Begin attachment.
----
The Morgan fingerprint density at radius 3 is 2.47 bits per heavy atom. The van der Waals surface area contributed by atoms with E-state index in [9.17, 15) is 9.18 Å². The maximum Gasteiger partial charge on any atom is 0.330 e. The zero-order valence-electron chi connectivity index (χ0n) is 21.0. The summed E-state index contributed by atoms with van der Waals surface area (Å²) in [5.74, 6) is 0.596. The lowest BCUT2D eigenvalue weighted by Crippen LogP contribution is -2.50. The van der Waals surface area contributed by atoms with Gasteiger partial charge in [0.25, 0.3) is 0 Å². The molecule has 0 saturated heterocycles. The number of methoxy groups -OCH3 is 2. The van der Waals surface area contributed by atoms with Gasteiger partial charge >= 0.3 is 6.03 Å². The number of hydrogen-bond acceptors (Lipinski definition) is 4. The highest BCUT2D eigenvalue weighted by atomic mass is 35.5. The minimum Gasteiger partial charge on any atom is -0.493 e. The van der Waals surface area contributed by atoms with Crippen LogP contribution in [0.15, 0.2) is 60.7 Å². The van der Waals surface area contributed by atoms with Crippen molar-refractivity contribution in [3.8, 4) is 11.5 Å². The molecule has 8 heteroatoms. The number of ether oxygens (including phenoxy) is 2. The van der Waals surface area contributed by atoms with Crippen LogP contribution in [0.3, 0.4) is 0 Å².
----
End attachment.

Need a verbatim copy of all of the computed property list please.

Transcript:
The Morgan fingerprint density at radius 3 is 2.47 bits per heavy atom. The van der Waals surface area contributed by atoms with E-state index in [9.17, 15) is 9.18 Å². The maximum Gasteiger partial charge on any atom is 0.330 e. The zero-order valence-electron chi connectivity index (χ0n) is 21.0. The summed E-state index contributed by atoms with van der Waals surface area (Å²) in [5.74, 6) is 0.596. The lowest BCUT2D eigenvalue weighted by Crippen LogP contribution is -2.50. The van der Waals surface area contributed by atoms with Gasteiger partial charge in [0.25, 0.3) is 0 Å². The molecule has 0 saturated heterocycles. The number of methoxy groups -OCH3 is 2. The van der Waals surface area contributed by atoms with Gasteiger partial charge >= 0.3 is 6.03 Å². The number of hydrogen-bond acceptors (Lipinski definition) is 4. The highest BCUT2D eigenvalue weighted by atomic mass is 35.5. The minimum Gasteiger partial charge on any atom is -0.493 e. The van der Waals surface area contributed by atoms with Crippen LogP contribution in [0.15, 0.2) is 60.7 Å². The van der Waals surface area contributed by atoms with Crippen molar-refractivity contribution in [3.8, 4) is 11.5 Å². The molecule has 8 heteroatoms. The number of ether oxygens (including phenoxy) is 2. The van der Waals surface area contributed by atoms with Crippen LogP contribution in [0.3, 0.4) is 0 Å².